Idiosyncreatures - How Many More Of China's Critters Can The English Language Swallow?
Into the Bestiary Business
Should Chinese creatures be incorporated into Anglo-Saxon parlance, and if so, where to draw the line in number and color? This goes beyond linguistic pedantry and serves as nucleus for life-and-death questions about global language and –if not properly addressed- a potential source of academic conflict (e. g. How about next censoring YOUR beloved critters out of world history? Leprechauns, pixies -anyone? )
It's a simple but profoundly complex issue: How much pluralism and foreign knowledge should we permit to exist? China has greatly enriched the world of fairy tales and legends with fantastic concepts such as mogwai (you remember the film ‘Gremlins’?), but also less known characters such as the ao, the bixie, the longma, the pixiu, the fenghuang, and the qilin –to name but a few.
Translation often doesn't do foreign ideas justice. How boring and unimaginative when a bixie becomes a chimera; an ao a turtle; a pixiu a winged lion; a fenghuang a phoenix, and a qilin just another unicorn? while in fact they are often very different, not only apparently but also historically. Imagine a world without Brother Grimm's Fairy Tales (its richness of Germanic vocabularies and terms). That's right, Chinese folkloric idiosyncreatures are as fascinating, and its family tree no less gorgeous and impressive, than European beasts of fur and claws.
Two years ago, the China Daily newspaper approached your author for an essay on the Chinese ‘long’ on the occasion of celebrating the Lunar Year of the Dragon. I knew the Chinese ‘lung’ (as it was spelled in Germany) from my childhood days, when Germany was very open to East-Asian words thanks to the cultural pull of Japan.
No translation, please!
It was fashionable to call things by their real, authentic names, not making up German translations. This attitude, however, has changed dramatically later in high school (where only unpolluted, clear German diction became permissible) and, generally, in the last two decades of our so-called cultural up-tightness concerning the global Westernization, especially in the English speaking world which was traditionally –at least in the upper crust of society- kept snobbishly clean and coherently complete away from too many Chinese words. [This is about to change.]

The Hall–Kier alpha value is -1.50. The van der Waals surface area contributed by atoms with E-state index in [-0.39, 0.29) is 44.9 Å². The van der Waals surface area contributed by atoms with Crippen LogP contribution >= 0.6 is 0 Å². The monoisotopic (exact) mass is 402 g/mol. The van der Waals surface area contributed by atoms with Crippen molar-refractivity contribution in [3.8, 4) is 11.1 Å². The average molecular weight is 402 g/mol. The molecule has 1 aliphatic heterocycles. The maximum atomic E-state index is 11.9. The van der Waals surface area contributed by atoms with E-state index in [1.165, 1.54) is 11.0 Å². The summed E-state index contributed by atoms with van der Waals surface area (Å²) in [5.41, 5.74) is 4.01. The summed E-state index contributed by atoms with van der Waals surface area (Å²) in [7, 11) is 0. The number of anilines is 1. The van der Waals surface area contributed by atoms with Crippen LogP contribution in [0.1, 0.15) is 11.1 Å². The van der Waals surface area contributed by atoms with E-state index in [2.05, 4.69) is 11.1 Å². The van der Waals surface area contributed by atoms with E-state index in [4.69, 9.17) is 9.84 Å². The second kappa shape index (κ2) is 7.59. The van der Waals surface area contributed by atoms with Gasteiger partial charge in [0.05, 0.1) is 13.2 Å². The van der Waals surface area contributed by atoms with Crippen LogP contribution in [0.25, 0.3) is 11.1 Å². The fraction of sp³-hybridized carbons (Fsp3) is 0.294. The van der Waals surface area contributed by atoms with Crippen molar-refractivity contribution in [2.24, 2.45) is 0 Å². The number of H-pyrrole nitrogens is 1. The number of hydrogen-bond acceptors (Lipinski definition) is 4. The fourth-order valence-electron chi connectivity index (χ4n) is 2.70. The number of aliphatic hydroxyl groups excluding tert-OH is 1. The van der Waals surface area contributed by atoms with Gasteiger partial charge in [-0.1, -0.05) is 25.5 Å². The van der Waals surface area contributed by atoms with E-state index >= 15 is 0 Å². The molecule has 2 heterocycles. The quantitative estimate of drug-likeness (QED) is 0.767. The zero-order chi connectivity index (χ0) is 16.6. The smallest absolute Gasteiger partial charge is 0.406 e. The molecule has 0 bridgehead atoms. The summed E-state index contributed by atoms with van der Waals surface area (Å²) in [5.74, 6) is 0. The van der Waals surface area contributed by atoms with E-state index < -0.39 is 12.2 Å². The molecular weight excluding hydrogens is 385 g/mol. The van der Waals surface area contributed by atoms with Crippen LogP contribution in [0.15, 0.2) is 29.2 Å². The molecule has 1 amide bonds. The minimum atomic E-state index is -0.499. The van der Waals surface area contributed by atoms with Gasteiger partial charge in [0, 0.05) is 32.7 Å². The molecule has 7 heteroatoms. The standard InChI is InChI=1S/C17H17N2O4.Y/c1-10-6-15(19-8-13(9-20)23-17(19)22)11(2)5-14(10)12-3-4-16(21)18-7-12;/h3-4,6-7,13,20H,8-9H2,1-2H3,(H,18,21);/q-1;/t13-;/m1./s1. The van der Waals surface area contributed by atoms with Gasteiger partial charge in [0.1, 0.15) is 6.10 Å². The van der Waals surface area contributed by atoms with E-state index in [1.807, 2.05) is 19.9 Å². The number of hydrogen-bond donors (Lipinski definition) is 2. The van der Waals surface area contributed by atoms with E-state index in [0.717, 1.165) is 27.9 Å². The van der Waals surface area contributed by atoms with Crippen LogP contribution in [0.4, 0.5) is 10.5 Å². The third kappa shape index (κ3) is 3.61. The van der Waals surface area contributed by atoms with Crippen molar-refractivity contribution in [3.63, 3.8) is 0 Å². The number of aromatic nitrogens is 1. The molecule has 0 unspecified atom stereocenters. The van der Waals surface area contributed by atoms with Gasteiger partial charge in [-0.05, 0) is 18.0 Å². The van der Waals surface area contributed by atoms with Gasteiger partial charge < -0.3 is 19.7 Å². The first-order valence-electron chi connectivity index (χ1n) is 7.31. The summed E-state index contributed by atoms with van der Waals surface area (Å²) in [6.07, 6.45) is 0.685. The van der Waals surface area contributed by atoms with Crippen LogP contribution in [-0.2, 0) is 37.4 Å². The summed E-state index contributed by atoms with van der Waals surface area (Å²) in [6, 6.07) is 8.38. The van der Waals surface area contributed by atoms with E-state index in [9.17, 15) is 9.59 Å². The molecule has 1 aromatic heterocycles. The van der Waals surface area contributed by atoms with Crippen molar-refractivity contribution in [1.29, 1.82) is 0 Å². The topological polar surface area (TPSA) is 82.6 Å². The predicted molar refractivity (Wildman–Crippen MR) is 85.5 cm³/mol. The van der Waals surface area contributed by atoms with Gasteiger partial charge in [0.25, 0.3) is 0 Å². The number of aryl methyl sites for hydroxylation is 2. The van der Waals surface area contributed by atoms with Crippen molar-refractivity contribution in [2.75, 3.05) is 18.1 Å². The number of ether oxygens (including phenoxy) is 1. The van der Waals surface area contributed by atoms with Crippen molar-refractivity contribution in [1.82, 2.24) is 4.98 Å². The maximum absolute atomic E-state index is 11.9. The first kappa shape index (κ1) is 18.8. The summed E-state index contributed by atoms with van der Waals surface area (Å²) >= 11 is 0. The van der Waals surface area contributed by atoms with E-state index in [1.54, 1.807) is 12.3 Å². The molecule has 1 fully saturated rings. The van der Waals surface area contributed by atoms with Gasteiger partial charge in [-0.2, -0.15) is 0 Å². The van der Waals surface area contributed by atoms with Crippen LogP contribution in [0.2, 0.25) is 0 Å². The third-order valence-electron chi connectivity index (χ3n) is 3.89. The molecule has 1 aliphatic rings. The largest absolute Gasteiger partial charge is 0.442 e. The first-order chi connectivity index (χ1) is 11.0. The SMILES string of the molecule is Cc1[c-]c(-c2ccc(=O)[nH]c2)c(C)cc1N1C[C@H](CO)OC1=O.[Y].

Here is the punchy dragon piece with the appropriate title:
LONG INTO THE WEST’S DRAGON BUSINESS
Had Siegfried of Beowulf not slain a European dragon but a Chinese long, those heroes would have committed an extraordinary crime. That’s because the Chinese long is essentially a force of the good.
The long of China has a history (and etymology) of several thousand years and there are, according to linguist Michael Carr, more than 100 classical ones. Linguistically, it’s a tragedy that many Chinese people, I mean the well-educated, English-speaking ones, are so readily prepared to call the long “dragons” –that’s like voluntarily abandoning one’s culture.
It is predicted that China will overtake the mighty United States in terms of the economy in a decade. Yet an ordinary Westerner has never heard about Lu Xun, doesn't know who Sun Wukong (the Monkey King) is, cannot tell a shengren from a junzi, has no inkling of Xi You Ji (The Journey to the West) or Hong Lou Meng (The Dream of Red Mansion), or any idea about the correct name for that mysterious creature that’s lavishly showcased throughout the international media these days: the Chinese long.
A long is a long, maybe even a tianlong, but please, please do not use “dragon”. That kind of linguistic imperialism happened to your unique Sichuan xiongmao once, remember? Now it’s a Western “panda”.
Image credit: Anna Omelchenko/Shutterstock.com
Thorsten Pattberg (D.Litt.) is the author of The East-West Dichotomy (China's Foreign Language Press, 2013) and the forthcoming Knowledge is a Polyglot - The Future of Global Language (Hanban/Foreign Language Press, 2014). He can be reached at firstname.lastname@example.org.
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